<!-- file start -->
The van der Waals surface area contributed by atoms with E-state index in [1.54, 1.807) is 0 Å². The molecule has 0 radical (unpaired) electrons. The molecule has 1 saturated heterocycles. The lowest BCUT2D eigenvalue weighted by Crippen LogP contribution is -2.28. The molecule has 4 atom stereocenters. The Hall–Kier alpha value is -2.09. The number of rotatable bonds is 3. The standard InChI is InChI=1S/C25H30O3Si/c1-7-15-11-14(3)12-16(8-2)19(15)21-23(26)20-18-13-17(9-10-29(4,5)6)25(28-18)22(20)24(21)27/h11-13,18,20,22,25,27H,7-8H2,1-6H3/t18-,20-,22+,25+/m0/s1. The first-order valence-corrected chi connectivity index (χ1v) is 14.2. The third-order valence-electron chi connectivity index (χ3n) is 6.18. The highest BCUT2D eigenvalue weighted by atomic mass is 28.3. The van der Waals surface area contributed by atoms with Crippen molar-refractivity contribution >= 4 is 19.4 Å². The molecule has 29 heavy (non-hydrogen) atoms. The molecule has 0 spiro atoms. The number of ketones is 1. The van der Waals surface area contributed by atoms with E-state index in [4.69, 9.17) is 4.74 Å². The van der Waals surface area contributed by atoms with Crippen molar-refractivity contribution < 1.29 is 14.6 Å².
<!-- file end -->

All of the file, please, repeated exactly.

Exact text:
The van der Waals surface area contributed by atoms with E-state index in [1.54, 1.807) is 0 Å². The molecule has 0 radical (unpaired) electrons. The molecule has 1 saturated heterocycles. The lowest BCUT2D eigenvalue weighted by Crippen LogP contribution is -2.28. The molecule has 4 atom stereocenters. The Hall–Kier alpha value is -2.09. The number of rotatable bonds is 3. The standard InChI is InChI=1S/C25H30O3Si/c1-7-15-11-14(3)12-16(8-2)19(15)21-23(26)20-18-13-17(9-10-29(4,5)6)25(28-18)22(20)24(21)27/h11-13,18,20,22,25,27H,7-8H2,1-6H3/t18-,20-,22+,25+/m0/s1. The first-order valence-corrected chi connectivity index (χ1v) is 14.2. The third-order valence-electron chi connectivity index (χ3n) is 6.18. The highest BCUT2D eigenvalue weighted by atomic mass is 28.3. The van der Waals surface area contributed by atoms with Crippen molar-refractivity contribution >= 4 is 19.4 Å². The molecule has 29 heavy (non-hydrogen) atoms. The molecule has 0 spiro atoms. The number of ketones is 1. The van der Waals surface area contributed by atoms with E-state index in [4.69, 9.17) is 4.74 Å². The van der Waals surface area contributed by atoms with Crippen molar-refractivity contribution < 1.29 is 14.6 Å².